Signs of Dissent: Do You Feel the Wealth Trickle Down?

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Welcome back to The Atlantic Signs of Dissent Project, where we bring economic context to some of the most provocative sings of the Occupy Wall Street movement. Yesterday we launched the project by explaining a sign about student loans, which have, astoundingly, quintupled in the last 12 years. Now let's get to one of the major themes of the movement: the runaway wealth of the top 1%.

David Shankbone:Flickr.pngDavid Shankbone/Flickr

"Trickle-down" theory holds that tax cuts for the wealthy will benefit the whole economy because new wealth at the top will circulate throughout the market and find its way into the pockets of the middle class. In the last ten years, Washington has cut taxes on income and investment, reducing the effective tax rate of the wealthiest one percent to its lowest rate in decades. (Every other percentile has gotten a big tax cut, too. Average federal income tax for a median family of four is lower than any point since the 1950s.)

Did the wealth trickle down? Well, it's impossible to know the true degree to which the Reagan and Bush tax cuts have stimulated, or not stimulated, the economy in the last decade. We can't run a control experiment on what the 2000s would have looked like without President Bush. But the evidence we have suggests the last ten years have been extremely disappointing. Book-ended by two recessions, Bush's tenure saw average GDP growth barely above 2%, below its 20th century average. For the median household, it was a lost decade. While Bush was in office, Ron Brownstein reported, the median household income declined, poverty increased, childhood poverty increased even more, and the number of Americans without health insurance spiked. And to think: Bush left office before the recession reached its nadir in terms of income and employment losses.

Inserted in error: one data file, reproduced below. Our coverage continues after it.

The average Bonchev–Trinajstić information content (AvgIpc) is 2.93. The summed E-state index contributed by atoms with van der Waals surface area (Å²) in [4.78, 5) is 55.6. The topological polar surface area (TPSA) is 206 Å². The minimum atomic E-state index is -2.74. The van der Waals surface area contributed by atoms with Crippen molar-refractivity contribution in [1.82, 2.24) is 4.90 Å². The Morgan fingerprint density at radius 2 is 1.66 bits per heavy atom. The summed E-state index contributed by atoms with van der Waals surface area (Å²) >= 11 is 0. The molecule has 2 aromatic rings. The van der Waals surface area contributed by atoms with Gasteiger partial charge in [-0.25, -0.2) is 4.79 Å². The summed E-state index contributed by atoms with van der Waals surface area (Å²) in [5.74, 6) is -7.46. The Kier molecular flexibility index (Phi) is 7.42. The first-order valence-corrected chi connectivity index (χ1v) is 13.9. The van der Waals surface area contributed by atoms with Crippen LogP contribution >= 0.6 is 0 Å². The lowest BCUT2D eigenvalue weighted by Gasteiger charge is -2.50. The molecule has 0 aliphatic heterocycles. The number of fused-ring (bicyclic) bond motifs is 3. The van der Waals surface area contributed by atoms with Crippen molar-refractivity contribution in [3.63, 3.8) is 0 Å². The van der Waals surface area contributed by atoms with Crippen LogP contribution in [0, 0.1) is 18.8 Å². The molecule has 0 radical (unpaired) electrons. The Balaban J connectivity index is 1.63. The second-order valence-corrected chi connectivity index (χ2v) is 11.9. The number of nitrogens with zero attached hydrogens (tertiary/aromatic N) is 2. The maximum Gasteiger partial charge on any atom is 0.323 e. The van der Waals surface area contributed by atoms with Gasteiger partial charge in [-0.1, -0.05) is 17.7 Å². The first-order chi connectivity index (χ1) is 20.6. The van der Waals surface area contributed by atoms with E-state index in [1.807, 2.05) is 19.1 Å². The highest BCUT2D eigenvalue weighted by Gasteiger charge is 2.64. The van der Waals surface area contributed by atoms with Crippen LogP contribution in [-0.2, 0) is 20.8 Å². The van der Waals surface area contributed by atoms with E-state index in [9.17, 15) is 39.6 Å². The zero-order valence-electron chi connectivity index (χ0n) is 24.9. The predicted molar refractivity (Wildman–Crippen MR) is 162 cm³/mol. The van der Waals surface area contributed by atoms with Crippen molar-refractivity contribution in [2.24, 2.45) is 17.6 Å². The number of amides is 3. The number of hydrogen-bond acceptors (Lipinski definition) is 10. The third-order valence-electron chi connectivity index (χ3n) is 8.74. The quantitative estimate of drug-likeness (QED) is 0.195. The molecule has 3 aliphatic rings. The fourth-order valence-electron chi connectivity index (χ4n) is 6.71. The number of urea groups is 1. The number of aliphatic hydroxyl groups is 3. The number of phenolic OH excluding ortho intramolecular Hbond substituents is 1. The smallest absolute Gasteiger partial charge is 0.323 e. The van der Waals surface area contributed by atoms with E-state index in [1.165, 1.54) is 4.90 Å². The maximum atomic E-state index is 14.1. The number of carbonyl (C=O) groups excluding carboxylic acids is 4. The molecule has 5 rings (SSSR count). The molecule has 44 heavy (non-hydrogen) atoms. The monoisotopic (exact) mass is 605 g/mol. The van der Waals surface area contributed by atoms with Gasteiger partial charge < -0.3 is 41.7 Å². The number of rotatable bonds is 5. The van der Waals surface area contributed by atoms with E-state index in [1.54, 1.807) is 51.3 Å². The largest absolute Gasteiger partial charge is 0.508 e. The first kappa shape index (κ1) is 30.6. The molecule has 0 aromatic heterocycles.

Since the Reagan tax cuts of 1981, after-tax income of the top 1 percent has increased more than 11 times more than the middle fifth of households, according to the Center on Budget and Policy Priorities. Much of this is natural. Capitalism inevitably produces unequal returns. A global economy will reward superstars with outsized gains. The commoditization of labor through automation and offshoring is holding down middle-class incomes, and this has little to do with marginal tax rates.

At the same time, some policies have probably contributed to this inequality of wealth. For example, deregulation in the banking sector combined with lower taxes on capital gains has sparked the enormous growth of financial sector wealth in the last 15 years, especially. 


 

The upshot is that the evidence suggests "trickle-down" theory hasn't worked. But it's not clear how ineffective it was or whether the U.S. economy would be so much better off with a tax code from the 1990s, or 1970s. Basic economic theory suggests that lower tax rates on income and investment should produce more income and more investment. It hasn't worked that way for everybody.

Did I leave something out? Was I unfair? Let me know in the comments.

More from "Signs of Dissent":

"I'm a student with $25,000 in school loans"
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Derek Thompson is a senior editor at The Atlantic, where he writes about economics, labor markets, and the entertainment business.

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